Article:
The seizure forms part of a suspected VAT tax fraud case involving 250 fake shell companies. VAT tax is the tax applied to the purchase price of goods, services, and other taxable supplies that are bought and sold within the UK’s jurisdiction.
Three suspects have been arrested on the suspicion of attempting to defraud the HMRC. Basically, the suspects tried to claim back more VAT than what was owed to them. Further, the HMRC stated the suspects used various sophisticated methods to hide their identities such as false and stolen identities, false addresses, pre-paid unregistered mobile phones, Virtual Private Networks (VPNs), and false invoices.
Additionally, the HMRC stated that it has also obtained a court order to confiscate and detain crypto assets amounting to $6, 768 and three other digital artwork NFTs, which have not been valued yet.
How Can Merkle Science Help
To unlock the potential benefits of NFTs while mitigating the risks they pose to users, investors, and the financial system, the regulatory oversight over NFTs is increasing. In order to protect themselves from exposure to the AML/CFT risks associated with NFTs, VASPs should proactively put compliance frameworks in place to monitor all transactions surrounding stablecoins and to mitigate AML/CFT risks.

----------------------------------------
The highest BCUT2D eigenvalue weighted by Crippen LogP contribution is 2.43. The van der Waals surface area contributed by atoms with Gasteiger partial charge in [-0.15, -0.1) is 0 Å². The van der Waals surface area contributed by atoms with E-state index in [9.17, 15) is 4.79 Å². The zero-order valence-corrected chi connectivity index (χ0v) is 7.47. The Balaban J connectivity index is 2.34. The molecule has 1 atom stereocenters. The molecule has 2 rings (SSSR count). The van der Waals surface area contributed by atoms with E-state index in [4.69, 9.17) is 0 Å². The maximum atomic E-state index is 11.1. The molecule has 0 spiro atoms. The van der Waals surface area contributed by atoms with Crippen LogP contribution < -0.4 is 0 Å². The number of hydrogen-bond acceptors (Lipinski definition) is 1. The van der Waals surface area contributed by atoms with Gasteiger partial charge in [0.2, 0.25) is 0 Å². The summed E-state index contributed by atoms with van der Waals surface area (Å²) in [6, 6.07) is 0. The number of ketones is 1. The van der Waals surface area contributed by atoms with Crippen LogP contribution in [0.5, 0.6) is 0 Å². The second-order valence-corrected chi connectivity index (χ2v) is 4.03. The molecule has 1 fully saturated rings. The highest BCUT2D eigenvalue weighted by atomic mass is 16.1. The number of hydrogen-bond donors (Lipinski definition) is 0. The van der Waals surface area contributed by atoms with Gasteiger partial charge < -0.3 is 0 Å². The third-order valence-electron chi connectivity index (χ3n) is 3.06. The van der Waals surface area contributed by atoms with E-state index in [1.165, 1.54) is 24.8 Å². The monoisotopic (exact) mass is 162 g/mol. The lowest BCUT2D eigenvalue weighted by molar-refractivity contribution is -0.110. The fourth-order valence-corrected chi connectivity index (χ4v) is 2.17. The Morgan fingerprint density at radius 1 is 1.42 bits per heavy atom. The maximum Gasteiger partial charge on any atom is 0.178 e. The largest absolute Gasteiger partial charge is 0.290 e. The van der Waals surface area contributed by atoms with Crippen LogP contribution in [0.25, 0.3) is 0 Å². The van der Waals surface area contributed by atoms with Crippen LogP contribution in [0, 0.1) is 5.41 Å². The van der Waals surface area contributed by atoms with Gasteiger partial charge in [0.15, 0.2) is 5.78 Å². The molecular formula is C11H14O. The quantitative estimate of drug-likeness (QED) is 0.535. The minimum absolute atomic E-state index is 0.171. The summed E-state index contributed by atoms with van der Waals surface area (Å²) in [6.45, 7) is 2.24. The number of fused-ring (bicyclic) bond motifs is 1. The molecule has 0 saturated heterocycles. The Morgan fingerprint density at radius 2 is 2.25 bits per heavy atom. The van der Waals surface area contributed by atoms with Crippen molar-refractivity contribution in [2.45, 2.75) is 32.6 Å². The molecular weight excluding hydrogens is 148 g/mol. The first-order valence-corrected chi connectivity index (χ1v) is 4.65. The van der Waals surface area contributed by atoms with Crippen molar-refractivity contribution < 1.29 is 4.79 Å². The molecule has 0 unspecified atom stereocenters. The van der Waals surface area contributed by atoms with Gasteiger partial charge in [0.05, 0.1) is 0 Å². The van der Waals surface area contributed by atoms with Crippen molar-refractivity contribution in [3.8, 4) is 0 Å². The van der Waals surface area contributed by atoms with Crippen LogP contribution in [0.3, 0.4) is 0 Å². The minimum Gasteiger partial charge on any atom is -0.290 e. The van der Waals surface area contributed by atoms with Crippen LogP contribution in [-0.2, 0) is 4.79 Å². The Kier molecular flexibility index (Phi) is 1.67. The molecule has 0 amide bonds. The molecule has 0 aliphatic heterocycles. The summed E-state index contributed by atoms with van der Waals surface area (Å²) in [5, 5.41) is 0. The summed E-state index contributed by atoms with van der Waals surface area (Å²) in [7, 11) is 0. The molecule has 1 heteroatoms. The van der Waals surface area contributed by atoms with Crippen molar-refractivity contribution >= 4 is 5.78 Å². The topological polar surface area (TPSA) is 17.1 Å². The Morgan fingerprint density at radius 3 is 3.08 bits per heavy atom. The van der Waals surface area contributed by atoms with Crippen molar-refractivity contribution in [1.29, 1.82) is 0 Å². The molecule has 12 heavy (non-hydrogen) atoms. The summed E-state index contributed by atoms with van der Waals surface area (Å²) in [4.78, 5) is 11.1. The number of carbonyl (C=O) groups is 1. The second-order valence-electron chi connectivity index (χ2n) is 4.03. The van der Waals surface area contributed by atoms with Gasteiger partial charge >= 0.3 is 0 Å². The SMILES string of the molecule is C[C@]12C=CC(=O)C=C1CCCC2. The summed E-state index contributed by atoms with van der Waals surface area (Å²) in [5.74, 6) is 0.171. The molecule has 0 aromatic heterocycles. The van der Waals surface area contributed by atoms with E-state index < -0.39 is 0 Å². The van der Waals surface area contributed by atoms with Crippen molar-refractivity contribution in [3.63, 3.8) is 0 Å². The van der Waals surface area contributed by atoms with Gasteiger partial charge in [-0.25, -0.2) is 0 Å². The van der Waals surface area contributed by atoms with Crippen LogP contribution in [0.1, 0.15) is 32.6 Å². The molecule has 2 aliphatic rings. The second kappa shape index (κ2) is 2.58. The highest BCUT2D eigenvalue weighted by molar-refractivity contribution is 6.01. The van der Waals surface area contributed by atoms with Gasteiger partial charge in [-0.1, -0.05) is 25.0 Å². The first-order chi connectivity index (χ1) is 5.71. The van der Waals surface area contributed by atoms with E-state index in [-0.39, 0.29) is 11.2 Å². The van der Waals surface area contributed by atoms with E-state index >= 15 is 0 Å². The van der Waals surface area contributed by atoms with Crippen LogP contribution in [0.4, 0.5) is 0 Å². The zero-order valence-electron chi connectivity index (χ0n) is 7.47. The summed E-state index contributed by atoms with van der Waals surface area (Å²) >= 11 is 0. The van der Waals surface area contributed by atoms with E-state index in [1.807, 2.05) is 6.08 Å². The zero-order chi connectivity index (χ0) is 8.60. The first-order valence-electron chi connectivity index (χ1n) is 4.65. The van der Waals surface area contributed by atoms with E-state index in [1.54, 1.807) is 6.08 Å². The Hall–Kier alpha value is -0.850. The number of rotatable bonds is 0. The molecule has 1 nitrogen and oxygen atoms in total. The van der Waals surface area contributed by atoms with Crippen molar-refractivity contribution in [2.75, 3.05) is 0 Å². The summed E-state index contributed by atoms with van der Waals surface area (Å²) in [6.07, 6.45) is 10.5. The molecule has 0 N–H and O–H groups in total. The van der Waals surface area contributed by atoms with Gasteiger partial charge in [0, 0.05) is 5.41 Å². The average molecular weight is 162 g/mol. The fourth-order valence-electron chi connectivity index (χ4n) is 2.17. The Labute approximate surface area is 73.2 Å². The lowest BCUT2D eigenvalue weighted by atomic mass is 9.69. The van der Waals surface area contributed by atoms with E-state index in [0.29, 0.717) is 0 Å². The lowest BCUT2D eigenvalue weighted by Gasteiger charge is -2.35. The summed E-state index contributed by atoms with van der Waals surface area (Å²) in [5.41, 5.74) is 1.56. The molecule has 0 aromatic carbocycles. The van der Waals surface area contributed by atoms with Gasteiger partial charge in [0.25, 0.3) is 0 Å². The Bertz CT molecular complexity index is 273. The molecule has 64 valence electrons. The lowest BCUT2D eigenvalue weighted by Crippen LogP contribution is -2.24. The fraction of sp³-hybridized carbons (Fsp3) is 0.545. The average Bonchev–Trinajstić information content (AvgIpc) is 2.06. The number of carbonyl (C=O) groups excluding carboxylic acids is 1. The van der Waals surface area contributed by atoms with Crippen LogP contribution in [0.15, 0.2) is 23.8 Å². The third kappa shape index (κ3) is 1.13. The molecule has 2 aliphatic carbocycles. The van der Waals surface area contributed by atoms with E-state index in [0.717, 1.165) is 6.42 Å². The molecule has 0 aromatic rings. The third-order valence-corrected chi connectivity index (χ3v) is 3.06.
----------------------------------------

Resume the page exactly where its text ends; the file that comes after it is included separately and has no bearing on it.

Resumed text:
Merkle Science provides a predictive crypto risk and intelligence platform, setting the standard for the next generation of financial safeguards and criminal detection. We are creating the infrastructure necessary so that a full range of individuals, entities, and services may transact safely with crypto. Merkle Science’s highly customizable platform and proprietary Behavioral Rule Engine is easy-to-use, allowing institutions to detect illicit activity beyond the blacklists and detect suspicious activity that could have previously been undetected.